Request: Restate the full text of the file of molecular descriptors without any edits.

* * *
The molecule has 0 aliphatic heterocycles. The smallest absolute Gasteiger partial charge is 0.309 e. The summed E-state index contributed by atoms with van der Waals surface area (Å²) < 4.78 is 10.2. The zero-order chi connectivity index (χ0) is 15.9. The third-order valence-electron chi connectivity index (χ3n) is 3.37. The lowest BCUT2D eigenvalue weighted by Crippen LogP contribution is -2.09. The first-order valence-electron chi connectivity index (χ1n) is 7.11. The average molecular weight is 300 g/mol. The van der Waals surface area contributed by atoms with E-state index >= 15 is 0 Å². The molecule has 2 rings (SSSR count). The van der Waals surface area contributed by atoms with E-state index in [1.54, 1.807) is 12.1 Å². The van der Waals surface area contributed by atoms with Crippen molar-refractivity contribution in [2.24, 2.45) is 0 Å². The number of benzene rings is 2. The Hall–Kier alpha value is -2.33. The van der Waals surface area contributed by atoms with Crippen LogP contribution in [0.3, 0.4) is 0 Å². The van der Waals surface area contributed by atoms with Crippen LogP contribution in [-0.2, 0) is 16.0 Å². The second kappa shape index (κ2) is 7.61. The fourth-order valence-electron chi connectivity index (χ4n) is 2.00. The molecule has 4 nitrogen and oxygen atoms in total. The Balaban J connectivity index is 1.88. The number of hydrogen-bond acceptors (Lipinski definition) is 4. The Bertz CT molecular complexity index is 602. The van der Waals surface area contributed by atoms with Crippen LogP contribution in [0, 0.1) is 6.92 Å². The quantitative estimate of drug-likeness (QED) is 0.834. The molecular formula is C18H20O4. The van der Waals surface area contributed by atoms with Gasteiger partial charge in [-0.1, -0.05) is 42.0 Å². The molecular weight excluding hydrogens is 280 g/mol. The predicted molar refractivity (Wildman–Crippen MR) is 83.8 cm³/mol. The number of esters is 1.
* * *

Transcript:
The molecule has 0 aliphatic heterocycles. The smallest absolute Gasteiger partial charge is 0.309 e. The summed E-state index contributed by atoms with van der Waals surface area (Å²) < 4.78 is 10.2. The zero-order chi connectivity index (χ0) is 15.9. The third-order valence-electron chi connectivity index (χ3n) is 3.37. The lowest BCUT2D eigenvalue weighted by Crippen LogP contribution is -2.09. The first-order valence-electron chi connectivity index (χ1n) is 7.11. The average molecular weight is 300 g/mol. The van der Waals surface area contributed by atoms with E-state index >= 15 is 0 Å². The molecule has 2 rings (SSSR count). The van der Waals surface area contributed by atoms with E-state index in [1.54, 1.807) is 12.1 Å². The van der Waals surface area contributed by atoms with Crippen molar-refractivity contribution in [2.24, 2.45) is 0 Å². The number of benzene rings is 2. The Hall–Kier alpha value is -2.33. The van der Waals surface area contributed by atoms with Crippen LogP contribution in [0.3, 0.4) is 0 Å². The van der Waals surface area contributed by atoms with Crippen LogP contribution in [-0.2, 0) is 16.0 Å². The second kappa shape index (κ2) is 7.61. The fourth-order valence-electron chi connectivity index (χ4n) is 2.00. The molecule has 4 nitrogen and oxygen atoms in total. The Balaban J connectivity index is 1.88. The number of hydrogen-bond acceptors (Lipinski definition) is 4. The Bertz CT molecular complexity index is 602. The van der Waals surface area contributed by atoms with Crippen LogP contribution in [0, 0.1) is 6.92 Å². The quantitative estimate of drug-likeness (QED) is 0.834. The molecular formula is C18H20O4. The van der Waals surface area contributed by atoms with Gasteiger partial charge in [-0.1, -0.05) is 42.0 Å². The molecular weight excluding hydrogens is 280 g/mol. The predicted molar refractivity (Wildman–Crippen MR) is 83.8 cm³/mol. The number of esters is 1.